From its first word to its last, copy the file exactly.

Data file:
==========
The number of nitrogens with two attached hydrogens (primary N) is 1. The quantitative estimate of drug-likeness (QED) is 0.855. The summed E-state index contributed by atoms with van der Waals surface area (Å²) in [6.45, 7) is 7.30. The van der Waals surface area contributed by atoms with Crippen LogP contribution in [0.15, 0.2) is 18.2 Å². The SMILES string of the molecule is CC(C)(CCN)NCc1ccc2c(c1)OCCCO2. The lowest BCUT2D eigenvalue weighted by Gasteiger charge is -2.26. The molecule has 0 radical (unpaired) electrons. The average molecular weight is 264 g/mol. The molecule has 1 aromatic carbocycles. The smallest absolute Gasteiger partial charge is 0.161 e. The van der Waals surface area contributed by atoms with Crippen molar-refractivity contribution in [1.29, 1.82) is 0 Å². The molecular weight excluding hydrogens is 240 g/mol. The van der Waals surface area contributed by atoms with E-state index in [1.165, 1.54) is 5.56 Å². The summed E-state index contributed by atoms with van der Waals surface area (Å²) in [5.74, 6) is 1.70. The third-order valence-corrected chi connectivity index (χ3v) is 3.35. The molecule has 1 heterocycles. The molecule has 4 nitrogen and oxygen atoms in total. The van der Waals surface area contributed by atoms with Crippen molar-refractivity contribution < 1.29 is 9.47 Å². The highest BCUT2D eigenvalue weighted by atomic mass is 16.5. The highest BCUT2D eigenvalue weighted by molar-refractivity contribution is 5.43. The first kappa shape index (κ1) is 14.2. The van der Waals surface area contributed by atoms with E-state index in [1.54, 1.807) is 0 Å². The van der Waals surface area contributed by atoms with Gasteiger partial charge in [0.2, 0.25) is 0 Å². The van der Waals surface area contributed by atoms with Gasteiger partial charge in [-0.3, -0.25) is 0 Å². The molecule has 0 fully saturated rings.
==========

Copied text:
The number of nitrogens with two attached hydrogens (primary N) is 1. The quantitative estimate of drug-likeness (QED) is 0.855. The summed E-state index contributed by atoms with van der Waals surface area (Å²) in [6.45, 7) is 7.30. The van der Waals surface area contributed by atoms with Crippen LogP contribution in [0.15, 0.2) is 18.2 Å². The SMILES string of the molecule is CC(C)(CCN)NCc1ccc2c(c1)OCCCO2. The lowest BCUT2D eigenvalue weighted by Gasteiger charge is -2.26. The molecule has 0 radical (unpaired) electrons. The average molecular weight is 264 g/mol. The molecule has 1 aromatic carbocycles. The smallest absolute Gasteiger partial charge is 0.161 e. The van der Waals surface area contributed by atoms with Crippen molar-refractivity contribution in [1.29, 1.82) is 0 Å². The molecular weight excluding hydrogens is 240 g/mol. The van der Waals surface area contributed by atoms with E-state index in [1.165, 1.54) is 5.56 Å². The summed E-state index contributed by atoms with van der Waals surface area (Å²) in [5.74, 6) is 1.70. The third-order valence-corrected chi connectivity index (χ3v) is 3.35. The molecule has 1 heterocycles. The molecule has 4 nitrogen and oxygen atoms in total. The van der Waals surface area contributed by atoms with Crippen molar-refractivity contribution < 1.29 is 9.47 Å². The highest BCUT2D eigenvalue weighted by atomic mass is 16.5. The highest BCUT2D eigenvalue weighted by molar-refractivity contribution is 5.43. The first kappa shape index (κ1) is 14.2. The van der Waals surface area contributed by atoms with E-state index in [1.54, 1.807) is 0 Å². The van der Waals surface area contributed by atoms with Gasteiger partial charge in [0.2, 0.25) is 0 Å². The van der Waals surface area contributed by atoms with Gasteiger partial charge in [-0.3, -0.25) is 0 Å². The molecule has 0 fully saturated rings.